Jeremy Corbyn is a threat to our national security, says George Osborne

The Chancellor warned that the 'unholy alliance' of Corbyn and the SNP over nuclear deterrents could threaten the UK's 'freedom and safety'

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Britain's national security will be at greater risk if Jeremy Corbyn becomes leader of the Labour party, George Osborne has said.

The Chancellor said “an unholy alliance of Labour's left-wing insurgents and the Scottish nationalists” would undermine the future of the UK’s nuclear deterrent.

Both Jeremy Corbyn and the SNP oppose the renewal of Trident which the current Conservative government and previous Labour leaders have supported.

Earlier this month, the Labour leadership contender called for Britain's nuclear disarmament at a Campaign for Nuclear Disarmament (CND) event to mark the 70th anniversary of the bombing of Hiroshima.

Writing in the Sun in an article linked to the announcement of a £500m grant for the ROyal Navy's submarine base at Faslane, Mr Osborne rejected the idea that the Conservatives were delighted at Corbyn’s emergence as the favourite to win the leadership saying the contest should not be seen as a joke.

He wrote: “On the contrary, I think we should take it deadly seriously.

“For the new unilateralists of British politics are a threat to our future national security and to our economic security. We’re going to take on their dangerous arguments and defeat them.”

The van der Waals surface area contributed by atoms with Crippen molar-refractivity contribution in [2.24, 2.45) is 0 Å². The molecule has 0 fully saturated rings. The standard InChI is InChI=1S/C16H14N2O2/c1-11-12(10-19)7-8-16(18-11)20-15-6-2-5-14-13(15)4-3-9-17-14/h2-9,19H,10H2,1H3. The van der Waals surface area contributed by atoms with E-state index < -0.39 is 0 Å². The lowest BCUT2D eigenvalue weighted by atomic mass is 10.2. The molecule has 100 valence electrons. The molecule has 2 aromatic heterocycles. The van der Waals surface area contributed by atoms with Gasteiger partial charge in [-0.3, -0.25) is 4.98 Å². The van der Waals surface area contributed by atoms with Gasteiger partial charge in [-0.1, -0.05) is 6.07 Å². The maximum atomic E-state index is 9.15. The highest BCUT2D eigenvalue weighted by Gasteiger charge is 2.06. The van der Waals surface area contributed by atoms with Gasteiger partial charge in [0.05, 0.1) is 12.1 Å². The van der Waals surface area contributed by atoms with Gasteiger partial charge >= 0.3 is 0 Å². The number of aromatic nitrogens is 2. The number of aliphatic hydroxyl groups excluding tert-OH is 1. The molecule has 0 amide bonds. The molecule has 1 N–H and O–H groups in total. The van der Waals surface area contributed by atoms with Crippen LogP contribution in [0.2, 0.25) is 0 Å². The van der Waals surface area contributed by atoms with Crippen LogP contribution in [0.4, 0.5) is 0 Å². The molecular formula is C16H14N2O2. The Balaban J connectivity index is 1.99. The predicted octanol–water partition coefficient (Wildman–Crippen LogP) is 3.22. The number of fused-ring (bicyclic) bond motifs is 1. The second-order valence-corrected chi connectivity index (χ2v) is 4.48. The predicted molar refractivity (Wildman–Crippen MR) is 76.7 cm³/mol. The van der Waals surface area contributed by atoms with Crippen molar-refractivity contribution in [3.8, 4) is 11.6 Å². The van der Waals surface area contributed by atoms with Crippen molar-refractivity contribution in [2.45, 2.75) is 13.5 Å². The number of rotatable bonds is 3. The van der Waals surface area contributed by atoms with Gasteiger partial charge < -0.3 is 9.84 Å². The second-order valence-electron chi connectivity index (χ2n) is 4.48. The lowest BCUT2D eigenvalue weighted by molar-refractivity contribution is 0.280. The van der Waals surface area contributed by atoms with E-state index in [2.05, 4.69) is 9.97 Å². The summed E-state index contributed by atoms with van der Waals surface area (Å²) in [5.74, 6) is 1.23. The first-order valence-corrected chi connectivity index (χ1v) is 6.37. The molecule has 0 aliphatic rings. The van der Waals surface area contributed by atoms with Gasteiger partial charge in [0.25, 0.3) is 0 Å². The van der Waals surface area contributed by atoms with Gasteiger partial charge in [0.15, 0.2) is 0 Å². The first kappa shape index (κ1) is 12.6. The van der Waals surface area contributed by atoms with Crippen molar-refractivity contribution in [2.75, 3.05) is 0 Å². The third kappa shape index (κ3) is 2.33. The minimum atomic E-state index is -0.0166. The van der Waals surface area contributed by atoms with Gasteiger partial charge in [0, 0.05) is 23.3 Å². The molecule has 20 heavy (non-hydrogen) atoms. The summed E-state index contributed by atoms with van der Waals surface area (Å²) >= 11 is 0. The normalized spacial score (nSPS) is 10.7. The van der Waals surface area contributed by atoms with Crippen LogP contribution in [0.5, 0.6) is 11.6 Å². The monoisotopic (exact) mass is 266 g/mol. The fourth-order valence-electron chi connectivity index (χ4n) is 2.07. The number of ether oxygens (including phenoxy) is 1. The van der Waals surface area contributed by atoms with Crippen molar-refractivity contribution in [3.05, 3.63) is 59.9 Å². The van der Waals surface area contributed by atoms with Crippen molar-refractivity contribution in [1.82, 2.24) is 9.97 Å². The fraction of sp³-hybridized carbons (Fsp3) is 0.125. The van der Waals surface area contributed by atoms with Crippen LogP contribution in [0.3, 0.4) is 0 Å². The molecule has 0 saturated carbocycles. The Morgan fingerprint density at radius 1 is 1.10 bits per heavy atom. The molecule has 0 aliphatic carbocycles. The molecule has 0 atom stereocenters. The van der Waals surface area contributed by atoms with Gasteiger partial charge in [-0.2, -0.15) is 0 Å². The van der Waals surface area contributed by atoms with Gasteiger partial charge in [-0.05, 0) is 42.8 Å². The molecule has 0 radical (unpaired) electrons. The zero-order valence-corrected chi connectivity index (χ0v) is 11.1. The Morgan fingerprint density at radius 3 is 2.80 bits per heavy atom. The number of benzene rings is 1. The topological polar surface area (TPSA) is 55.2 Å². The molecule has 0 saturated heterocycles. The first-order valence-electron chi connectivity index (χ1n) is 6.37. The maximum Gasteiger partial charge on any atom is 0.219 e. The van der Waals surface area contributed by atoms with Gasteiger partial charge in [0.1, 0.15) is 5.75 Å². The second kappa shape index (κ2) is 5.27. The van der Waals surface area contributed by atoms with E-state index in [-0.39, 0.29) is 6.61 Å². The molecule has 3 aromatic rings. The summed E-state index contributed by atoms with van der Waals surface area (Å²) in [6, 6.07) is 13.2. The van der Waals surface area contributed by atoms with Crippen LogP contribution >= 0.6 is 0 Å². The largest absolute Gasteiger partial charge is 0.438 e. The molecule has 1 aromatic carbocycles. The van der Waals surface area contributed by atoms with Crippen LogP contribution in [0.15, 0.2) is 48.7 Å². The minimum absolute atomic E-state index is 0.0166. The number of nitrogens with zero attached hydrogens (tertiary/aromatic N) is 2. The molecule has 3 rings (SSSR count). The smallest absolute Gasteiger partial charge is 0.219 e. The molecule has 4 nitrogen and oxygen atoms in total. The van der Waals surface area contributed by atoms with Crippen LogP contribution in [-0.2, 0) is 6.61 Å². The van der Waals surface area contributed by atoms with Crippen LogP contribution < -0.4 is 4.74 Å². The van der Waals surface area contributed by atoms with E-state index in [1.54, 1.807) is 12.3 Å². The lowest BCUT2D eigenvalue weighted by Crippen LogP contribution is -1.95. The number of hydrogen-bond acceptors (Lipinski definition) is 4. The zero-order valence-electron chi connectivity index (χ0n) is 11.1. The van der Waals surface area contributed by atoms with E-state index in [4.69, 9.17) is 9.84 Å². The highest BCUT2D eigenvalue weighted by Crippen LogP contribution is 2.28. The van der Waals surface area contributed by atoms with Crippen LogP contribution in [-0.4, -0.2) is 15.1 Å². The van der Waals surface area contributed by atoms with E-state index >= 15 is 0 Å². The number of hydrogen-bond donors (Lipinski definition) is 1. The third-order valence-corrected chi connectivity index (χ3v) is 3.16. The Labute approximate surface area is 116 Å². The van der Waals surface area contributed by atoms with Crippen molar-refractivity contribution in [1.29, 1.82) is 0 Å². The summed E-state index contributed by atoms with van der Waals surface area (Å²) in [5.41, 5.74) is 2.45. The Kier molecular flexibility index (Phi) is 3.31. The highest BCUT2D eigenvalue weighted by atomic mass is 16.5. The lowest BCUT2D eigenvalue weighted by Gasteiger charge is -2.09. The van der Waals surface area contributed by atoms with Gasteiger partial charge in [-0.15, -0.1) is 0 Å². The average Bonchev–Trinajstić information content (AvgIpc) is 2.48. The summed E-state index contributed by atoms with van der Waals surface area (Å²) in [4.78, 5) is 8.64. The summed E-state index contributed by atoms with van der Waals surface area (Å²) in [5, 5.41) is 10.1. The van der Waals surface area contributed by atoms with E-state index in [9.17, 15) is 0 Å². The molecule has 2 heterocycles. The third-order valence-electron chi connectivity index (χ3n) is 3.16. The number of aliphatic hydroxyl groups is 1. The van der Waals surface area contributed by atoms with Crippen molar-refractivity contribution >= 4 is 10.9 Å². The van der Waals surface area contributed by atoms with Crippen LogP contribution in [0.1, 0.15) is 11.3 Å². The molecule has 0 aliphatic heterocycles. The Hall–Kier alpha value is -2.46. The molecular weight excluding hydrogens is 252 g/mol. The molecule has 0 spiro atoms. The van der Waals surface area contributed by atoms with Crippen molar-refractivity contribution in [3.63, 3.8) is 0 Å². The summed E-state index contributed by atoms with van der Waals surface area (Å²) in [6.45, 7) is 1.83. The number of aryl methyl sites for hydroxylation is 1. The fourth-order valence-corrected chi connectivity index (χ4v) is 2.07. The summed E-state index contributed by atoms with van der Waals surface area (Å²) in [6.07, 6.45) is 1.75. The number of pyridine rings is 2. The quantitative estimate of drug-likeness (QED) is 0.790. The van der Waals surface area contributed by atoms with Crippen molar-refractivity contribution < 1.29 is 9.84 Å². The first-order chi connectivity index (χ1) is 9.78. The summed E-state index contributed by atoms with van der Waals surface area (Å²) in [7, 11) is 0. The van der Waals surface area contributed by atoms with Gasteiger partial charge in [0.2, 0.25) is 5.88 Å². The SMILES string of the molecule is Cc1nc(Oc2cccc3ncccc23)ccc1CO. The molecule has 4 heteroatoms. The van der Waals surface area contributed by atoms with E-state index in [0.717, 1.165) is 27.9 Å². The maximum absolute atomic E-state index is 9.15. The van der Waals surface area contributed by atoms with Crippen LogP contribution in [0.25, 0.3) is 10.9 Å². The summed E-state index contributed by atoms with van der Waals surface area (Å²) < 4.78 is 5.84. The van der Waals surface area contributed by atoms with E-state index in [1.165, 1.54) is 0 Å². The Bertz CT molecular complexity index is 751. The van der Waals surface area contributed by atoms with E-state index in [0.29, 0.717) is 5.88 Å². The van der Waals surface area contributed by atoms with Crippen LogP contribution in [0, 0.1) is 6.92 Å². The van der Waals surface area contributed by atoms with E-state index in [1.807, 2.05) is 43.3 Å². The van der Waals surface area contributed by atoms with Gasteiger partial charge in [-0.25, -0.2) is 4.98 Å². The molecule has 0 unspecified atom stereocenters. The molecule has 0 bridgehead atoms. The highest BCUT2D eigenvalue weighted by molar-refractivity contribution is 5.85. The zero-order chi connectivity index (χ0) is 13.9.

The Faslane grant will safeguard 6,700 jobs at the Scottish site and create thousands more, according to the Chancellor.

The cash will be spent on repairing ship lifts, sea walls and jetties at the base, which will be home to the nuclear Astute and Successor submarines, their crews and engineers until at least 2067. From 2020, Faslane will be the navy’s ‘Submarine Centre of Specialisation’ – all of the UK’s underwater capability will be located in Scotland.

Writing about Mr Corbyn’s likely victory in the Labour leadership Mr Osborne said it would shatter the decades long consensus in Westminster over the need for a nuclear deterrent.

The only breakdown in this agreement was during the 1980s when Labour was dominated by the left under the leadership of Michael Foot and Neil Kinnock, Mr Osborne explained.

He continued: “Now that consensus, which is so important for our security and reliability as an ally, risks being shattered again by an unholy alliance of Labour’s left-wing insurgents and the Scottish nationalists.

“This isn’t an argument about the past – the return of the unilateralists to British politics threatens our nation’s future security. In a world that’s getting more dangerous it would be disastrous for Britain to throw away the ultimate insurance policy that keeps us free and safe.”